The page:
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Ann N Y Acad Sci. 2007 Aug;1109:109-16.

Veterinary autoimmunity: autoimmune diseases in domestic animals.

Author information

1
Department of Pathology, Microbiology, and Immunology, School of Veterinary Medicine, University of California, Davis, One Shields Ave., Davis, CA 95616, USA. ljgershwin@ucdavis.edu

Abstract

The first spontaneous animal model of autoimmunity was the New Zealand black mouse, discovered in 1959. Interestingly, although several models of induced autoimmunity were demonstrated in a variety of rodents, the recognition of autoimmune disease in dogs came somewhat later. Dog breeding and selection of traits within certain dog breeds have become an important enterprise with intensive husbandry and selection criteria being applied to each breed standard. This has resulted in breeding for specific phenotypic characteristics. This selection has inadvertently led to the propagation of a number of autoimmune diseases in dogs. For example, systemic lupus erythematosus (SLE), autoimmune hemolytic anemia and thrombocytopenia, autoimmune myasthenia gravis, and diabetes mellitus are now fairly common. In the final analysis, the appearance of autoimmunity in dogs reflects their breeding selection and illustrates the importance of genetics in the development of autoimmune disease.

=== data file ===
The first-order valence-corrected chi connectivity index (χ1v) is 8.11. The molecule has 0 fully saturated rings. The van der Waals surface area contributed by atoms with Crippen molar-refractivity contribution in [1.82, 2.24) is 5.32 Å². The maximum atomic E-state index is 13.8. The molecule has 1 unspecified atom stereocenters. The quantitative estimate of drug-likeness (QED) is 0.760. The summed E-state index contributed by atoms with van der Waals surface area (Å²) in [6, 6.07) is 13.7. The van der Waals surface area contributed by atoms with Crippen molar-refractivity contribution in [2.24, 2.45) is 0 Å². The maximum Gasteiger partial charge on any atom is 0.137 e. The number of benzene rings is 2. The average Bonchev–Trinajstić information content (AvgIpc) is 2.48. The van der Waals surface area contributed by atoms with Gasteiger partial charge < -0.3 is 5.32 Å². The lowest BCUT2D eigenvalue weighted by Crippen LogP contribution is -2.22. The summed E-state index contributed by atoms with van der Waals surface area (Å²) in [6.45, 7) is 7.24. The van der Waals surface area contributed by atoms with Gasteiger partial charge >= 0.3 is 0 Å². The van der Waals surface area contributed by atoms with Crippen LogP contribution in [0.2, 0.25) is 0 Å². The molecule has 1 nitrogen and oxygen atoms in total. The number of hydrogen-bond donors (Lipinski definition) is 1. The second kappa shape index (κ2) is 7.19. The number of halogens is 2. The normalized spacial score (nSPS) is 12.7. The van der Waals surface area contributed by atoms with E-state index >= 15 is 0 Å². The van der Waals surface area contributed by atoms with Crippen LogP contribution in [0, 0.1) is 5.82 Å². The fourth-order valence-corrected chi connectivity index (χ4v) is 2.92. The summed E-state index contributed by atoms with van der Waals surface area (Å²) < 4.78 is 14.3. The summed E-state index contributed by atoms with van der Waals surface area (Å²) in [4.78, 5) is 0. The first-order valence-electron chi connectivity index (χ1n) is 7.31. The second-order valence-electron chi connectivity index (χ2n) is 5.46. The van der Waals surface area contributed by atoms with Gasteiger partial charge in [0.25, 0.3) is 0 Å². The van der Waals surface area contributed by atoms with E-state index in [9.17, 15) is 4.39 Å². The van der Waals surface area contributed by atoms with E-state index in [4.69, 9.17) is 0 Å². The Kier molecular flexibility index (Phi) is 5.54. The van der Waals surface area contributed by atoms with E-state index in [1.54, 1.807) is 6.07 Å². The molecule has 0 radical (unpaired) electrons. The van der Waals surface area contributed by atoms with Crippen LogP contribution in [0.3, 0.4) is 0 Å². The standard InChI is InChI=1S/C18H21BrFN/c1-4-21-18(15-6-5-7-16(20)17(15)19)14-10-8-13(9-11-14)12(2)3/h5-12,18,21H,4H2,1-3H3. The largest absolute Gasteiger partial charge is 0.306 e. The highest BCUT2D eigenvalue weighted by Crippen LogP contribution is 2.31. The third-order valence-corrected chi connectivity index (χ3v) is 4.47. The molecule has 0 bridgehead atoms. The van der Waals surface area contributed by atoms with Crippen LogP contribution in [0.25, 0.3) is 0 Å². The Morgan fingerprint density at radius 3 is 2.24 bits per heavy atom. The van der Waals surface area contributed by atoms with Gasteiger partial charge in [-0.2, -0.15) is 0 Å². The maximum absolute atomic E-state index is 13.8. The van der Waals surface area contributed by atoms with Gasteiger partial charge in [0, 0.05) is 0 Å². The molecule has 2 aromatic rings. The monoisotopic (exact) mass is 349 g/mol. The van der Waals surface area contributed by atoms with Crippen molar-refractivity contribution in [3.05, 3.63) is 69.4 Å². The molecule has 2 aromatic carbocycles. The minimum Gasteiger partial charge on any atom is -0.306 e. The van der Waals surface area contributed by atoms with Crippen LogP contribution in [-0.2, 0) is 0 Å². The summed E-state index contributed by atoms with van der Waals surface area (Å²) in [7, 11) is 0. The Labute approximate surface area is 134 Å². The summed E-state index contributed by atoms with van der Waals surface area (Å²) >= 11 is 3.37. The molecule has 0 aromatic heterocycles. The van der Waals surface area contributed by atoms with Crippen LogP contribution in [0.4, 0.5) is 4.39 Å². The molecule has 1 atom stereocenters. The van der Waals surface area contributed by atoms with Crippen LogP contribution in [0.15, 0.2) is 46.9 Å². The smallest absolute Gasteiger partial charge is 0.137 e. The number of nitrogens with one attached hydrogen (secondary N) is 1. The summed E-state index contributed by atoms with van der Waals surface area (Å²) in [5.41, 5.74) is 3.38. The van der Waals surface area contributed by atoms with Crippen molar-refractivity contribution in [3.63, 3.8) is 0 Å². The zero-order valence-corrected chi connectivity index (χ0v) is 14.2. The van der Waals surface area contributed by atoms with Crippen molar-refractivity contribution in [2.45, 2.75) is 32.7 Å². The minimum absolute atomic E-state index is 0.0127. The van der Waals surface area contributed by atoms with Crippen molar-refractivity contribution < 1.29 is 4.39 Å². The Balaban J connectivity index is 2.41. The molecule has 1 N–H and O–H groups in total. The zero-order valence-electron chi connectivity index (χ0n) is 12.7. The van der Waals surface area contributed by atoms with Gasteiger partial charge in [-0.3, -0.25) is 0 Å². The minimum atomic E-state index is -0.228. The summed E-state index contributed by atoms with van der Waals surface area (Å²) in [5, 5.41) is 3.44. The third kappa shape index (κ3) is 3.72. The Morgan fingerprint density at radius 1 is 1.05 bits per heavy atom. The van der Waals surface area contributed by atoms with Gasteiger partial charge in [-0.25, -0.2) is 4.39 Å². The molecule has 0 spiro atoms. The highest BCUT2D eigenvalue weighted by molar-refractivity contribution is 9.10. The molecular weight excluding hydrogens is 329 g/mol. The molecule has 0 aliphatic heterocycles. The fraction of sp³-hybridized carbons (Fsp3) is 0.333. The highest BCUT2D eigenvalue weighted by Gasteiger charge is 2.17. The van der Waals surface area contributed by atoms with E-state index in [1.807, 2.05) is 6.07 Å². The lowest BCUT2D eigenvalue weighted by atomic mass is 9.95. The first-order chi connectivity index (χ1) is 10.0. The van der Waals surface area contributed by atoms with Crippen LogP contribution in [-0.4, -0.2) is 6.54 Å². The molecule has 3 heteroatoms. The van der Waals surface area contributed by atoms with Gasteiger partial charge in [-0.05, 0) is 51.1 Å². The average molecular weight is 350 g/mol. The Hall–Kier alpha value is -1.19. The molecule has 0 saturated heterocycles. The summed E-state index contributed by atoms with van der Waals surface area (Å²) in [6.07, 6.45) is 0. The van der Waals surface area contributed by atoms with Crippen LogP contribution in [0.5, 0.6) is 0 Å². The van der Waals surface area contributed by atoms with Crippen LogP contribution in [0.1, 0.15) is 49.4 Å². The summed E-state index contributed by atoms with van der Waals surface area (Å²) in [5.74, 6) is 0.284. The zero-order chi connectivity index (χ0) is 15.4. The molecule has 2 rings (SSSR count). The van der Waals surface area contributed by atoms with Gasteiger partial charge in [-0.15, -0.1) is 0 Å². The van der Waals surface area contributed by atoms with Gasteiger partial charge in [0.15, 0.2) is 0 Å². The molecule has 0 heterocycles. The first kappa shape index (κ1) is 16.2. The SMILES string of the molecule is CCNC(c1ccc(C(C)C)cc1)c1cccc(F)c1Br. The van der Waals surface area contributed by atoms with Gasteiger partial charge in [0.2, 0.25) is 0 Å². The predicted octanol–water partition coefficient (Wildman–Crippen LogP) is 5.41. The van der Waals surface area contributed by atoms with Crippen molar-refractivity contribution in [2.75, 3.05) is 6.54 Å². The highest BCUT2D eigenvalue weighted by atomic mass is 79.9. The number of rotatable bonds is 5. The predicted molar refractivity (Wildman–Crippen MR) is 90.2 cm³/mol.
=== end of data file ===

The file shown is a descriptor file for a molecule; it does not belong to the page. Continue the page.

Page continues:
PMID:
17785296
DOI:
10.1196/annals.1398.013
[Indexed for MEDLINE]

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